The 12-month placement was mostly an enjoyable experience. It gave me an insight into how the aviation industry operates and triggered an interest in aviation. During the placement I was given a variety of different tasks and worked with several teams. Although it was not a main part of the placement, I was also given the opportunity to see different parts of the business that I was not involved with, which added to the variety and meant I could see how each stage of product development operates. Workload varied throughout the placement, so at times there wasn't much to do and to take some time to be given tasks despite asking for more work several times.
I always felt valued by my colleagues throughout the placement, despite not being given work to do at times. Some teams that I worked with clearly valued my opinion and that of other interns. All work that I completed was reviewed and feedback given (where needed). Whenever I asked questions, colleagues were willing to help out and aid in my development during the placement. At times, It was a struggle to receive feedback from colleagues. Whenever this happened, it became irritating and reduced the extent to which interns felt valued. Whichever task I was completing, I felt like a valued member of the team.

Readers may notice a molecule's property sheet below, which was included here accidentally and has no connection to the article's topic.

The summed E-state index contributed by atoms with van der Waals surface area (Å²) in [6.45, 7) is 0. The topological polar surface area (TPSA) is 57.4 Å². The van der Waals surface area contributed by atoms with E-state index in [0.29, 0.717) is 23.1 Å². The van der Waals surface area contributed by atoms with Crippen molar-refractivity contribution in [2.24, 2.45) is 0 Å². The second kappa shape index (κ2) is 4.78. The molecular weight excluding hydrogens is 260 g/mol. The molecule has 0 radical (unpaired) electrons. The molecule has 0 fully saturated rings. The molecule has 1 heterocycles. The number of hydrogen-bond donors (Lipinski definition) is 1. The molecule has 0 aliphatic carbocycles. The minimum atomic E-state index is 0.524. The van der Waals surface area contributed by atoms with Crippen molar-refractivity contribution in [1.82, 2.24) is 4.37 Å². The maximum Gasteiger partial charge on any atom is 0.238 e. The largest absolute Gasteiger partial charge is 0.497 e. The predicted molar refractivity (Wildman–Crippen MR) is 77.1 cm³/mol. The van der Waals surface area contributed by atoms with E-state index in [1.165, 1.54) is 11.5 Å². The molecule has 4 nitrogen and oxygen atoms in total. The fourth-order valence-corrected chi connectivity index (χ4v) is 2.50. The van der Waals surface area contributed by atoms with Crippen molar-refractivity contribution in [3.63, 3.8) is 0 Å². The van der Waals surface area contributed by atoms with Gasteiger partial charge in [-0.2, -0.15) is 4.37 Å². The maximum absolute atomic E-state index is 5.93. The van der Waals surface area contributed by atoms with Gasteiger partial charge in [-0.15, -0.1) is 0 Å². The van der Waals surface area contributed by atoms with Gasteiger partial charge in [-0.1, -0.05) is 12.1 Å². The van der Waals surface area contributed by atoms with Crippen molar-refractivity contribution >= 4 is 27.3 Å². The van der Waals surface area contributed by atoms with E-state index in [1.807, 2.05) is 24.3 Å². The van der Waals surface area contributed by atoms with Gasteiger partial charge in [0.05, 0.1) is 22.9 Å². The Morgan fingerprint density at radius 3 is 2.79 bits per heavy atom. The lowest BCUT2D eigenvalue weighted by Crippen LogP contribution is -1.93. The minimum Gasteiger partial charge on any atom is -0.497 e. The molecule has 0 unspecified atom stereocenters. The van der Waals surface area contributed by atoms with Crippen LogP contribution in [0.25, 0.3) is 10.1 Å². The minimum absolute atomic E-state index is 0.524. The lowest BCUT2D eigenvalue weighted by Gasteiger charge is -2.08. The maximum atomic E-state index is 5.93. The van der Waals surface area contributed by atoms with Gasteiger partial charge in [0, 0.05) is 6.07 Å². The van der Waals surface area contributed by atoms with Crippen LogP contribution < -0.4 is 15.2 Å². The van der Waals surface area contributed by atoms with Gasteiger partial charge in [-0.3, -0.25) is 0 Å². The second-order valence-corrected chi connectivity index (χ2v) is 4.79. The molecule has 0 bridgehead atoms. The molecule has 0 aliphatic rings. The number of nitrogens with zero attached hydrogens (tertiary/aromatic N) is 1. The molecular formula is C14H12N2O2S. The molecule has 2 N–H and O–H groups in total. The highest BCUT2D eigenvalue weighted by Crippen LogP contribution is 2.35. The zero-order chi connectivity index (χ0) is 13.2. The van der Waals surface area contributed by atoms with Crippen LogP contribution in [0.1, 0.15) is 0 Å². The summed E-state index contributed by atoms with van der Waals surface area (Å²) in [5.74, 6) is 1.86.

The availability of support and guidance varied depending on which team I was working with at the time. The majority of the time I was able to get feedback on simple questions by supervisors and other colleagues almost instantly and larger tasks in a sensible amount of time. Other times it required more effort to receive feedback and guidance. Although if I expressed a major concern about how I had been doing something, guidance was always given to help solve the problem.